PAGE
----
34. 34. FOREST INVENTORY GIS comes in handy in managing and planning an assessment of forest resources. A GIS-produced map helps authority to pinpoint locations where a large potential timber harvest is located. This helps predict the future sale value of harvestable timber in a particular region or area. 34
  35. 35. RECONNAISSANCE Use to study the vegetative state and built of the forest. This way, one can easily plan and integrate new developments or interventions in a certain forest population without disturbing the whole forest ecosystem. 35
  36. 36. FOREST FIRES GIS helps in planning to prevent forest fires. Careful data analysis using GIS program will tell the authorities about strategic locations on where to establish mechanical or natural means to stop a raging forest fire from igniting a whole forest. 36
  37. 37. DEFORESTATION Determine exact locations where vast amount of forest lands are cleared in a monthly or annual basis. Using series of images 37
  38. 38. REFORESTATION GIS data helps in the formulation of a good project approach in reforestation projects 38
  39. 39. FOREST HEIGHTS GIS-based system provides essential information about the vertical structures and diameters of trees. This information can estimate timber volume total of a certain harvestable forest stand. 39
  40. 40. FOREST CARBON RESERVES Carbon reserves in forestlands are very important to prevent the release of carbon into the atmosphere If forests containing rich carbon reserves were to be cut down, the carbon reserves will be released into the atmosphere, drastically increasing carbon levels. 40
  41. 41. VEGETATION POTENTIAL Analyzing and researching on growth and distribution of trees is important for the preservation of the environment and human life. GIS has made it easier for foresters and experts to understand vegetation potential clearly. 41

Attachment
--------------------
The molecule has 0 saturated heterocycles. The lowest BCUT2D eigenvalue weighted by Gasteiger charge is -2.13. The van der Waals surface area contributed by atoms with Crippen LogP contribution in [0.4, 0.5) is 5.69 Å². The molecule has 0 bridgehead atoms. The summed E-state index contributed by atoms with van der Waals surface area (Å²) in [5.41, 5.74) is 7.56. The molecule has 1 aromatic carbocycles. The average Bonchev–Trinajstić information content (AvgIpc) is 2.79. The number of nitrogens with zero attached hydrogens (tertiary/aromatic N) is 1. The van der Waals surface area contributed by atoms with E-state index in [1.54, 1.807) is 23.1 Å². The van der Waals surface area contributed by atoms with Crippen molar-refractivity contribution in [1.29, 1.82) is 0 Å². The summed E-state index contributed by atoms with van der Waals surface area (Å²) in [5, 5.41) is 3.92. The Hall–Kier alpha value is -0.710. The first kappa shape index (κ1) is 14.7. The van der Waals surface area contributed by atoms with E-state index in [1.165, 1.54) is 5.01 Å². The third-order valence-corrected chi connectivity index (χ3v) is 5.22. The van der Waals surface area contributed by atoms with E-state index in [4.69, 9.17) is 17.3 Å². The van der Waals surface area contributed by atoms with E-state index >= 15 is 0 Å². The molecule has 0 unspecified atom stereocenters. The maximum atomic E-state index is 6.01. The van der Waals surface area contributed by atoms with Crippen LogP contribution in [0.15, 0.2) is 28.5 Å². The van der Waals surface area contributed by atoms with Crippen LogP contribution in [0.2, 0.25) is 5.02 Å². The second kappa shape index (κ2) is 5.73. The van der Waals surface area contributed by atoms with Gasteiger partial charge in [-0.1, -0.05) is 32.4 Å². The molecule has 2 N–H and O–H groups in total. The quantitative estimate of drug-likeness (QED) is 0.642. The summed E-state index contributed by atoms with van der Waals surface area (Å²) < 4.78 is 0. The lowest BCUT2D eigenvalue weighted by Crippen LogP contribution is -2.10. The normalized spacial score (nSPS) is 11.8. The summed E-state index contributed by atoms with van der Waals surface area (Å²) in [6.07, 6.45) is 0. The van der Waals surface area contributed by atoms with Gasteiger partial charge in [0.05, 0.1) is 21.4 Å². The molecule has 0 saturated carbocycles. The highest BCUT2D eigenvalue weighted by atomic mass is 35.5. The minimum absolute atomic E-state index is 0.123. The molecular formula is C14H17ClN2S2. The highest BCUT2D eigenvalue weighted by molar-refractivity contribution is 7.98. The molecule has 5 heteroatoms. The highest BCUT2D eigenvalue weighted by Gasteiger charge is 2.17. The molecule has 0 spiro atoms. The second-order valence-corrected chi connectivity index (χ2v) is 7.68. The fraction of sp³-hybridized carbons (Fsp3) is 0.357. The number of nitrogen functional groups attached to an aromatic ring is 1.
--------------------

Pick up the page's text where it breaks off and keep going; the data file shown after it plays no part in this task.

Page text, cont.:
42. 42. AGE OF TREES Manually obtained data on the age of trees can be integrated into a GIS system to create an approximation or estimation on the distribution of the age of trees in a particular area or region 42
  43. 43. FOREST DISEASE Based on the previous outbreaks of destructive forest diseases, authorities can integrate the geographic information of the outbreak into a GIS-map to have an accurate and scientific analysis on the scale of damage of the disease outbreak. This information can be later on used to create model or predict where it might happen next, so that authorities will have advance knowledge to prevent those outbreaks from ever happening again. 43
  44. 44. WILDFIRE SIMULATION Virtual wildfire simulation can be created to have a GIS- guided scenario of what a future forest fire would look like, giving the authorities ideas to setup preventive measures, and plan better approach to tackle it. 44
  45. 45. WETLAND INVENTORY Wetlands are important due to their water storage capacity. GIS helps create monitoring tool to protect our wetlands. 45
  46. 46. DEAD ZONES There are parts in the world where forest life is not supported. Integrating these areas in a GIS map will guide authority up to where they can only reforest a certain area 46
  47. 47. ENVIRONMENTAL ASSESSMENT GIS provides important data that will help in the evaluation of proposed projects which carries significant impact to the environment. 47
  48. 48. END 48
  49. 49. TEXT QUESTIONS ▸ Is GIS a standalone system? ▸ Does the mastery of GIS technology needed for future foresters? ▸ How can we use GIS and remote sensing to our advantage? 49